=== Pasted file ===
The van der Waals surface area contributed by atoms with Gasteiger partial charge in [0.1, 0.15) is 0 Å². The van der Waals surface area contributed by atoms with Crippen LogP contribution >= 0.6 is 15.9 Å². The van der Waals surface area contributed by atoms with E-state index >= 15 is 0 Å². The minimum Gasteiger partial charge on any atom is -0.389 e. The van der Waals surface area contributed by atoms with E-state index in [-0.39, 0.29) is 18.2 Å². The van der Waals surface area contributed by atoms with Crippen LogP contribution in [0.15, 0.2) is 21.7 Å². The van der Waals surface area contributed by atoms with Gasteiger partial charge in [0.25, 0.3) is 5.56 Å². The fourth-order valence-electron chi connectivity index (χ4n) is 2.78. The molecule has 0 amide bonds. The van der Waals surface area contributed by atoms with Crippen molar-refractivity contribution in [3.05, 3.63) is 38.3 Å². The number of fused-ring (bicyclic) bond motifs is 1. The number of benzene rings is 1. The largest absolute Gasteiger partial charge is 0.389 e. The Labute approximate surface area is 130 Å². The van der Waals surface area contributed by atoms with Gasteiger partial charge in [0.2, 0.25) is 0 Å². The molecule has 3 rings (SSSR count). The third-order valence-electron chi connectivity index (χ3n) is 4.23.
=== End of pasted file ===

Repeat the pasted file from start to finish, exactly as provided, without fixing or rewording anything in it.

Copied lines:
The van der Waals surface area contributed by atoms with Gasteiger partial charge in [0.1, 0.15) is 0 Å². The van der Waals surface area contributed by atoms with Crippen LogP contribution >= 0.6 is 15.9 Å². The van der Waals surface area contributed by atoms with E-state index >= 15 is 0 Å². The minimum Gasteiger partial charge on any atom is -0.389 e. The van der Waals surface area contributed by atoms with E-state index in [-0.39, 0.29) is 18.2 Å². The van der Waals surface area contributed by atoms with Crippen LogP contribution in [0.15, 0.2) is 21.7 Å². The van der Waals surface area contributed by atoms with Gasteiger partial charge in [0.25, 0.3) is 5.56 Å². The fourth-order valence-electron chi connectivity index (χ4n) is 2.78. The molecule has 0 amide bonds. The van der Waals surface area contributed by atoms with Crippen molar-refractivity contribution in [3.05, 3.63) is 38.3 Å². The number of fused-ring (bicyclic) bond motifs is 1. The number of benzene rings is 1. The largest absolute Gasteiger partial charge is 0.389 e. The Labute approximate surface area is 130 Å². The van der Waals surface area contributed by atoms with Gasteiger partial charge in [0.2, 0.25) is 0 Å². The molecule has 3 rings (SSSR count). The third-order valence-electron chi connectivity index (χ3n) is 4.23.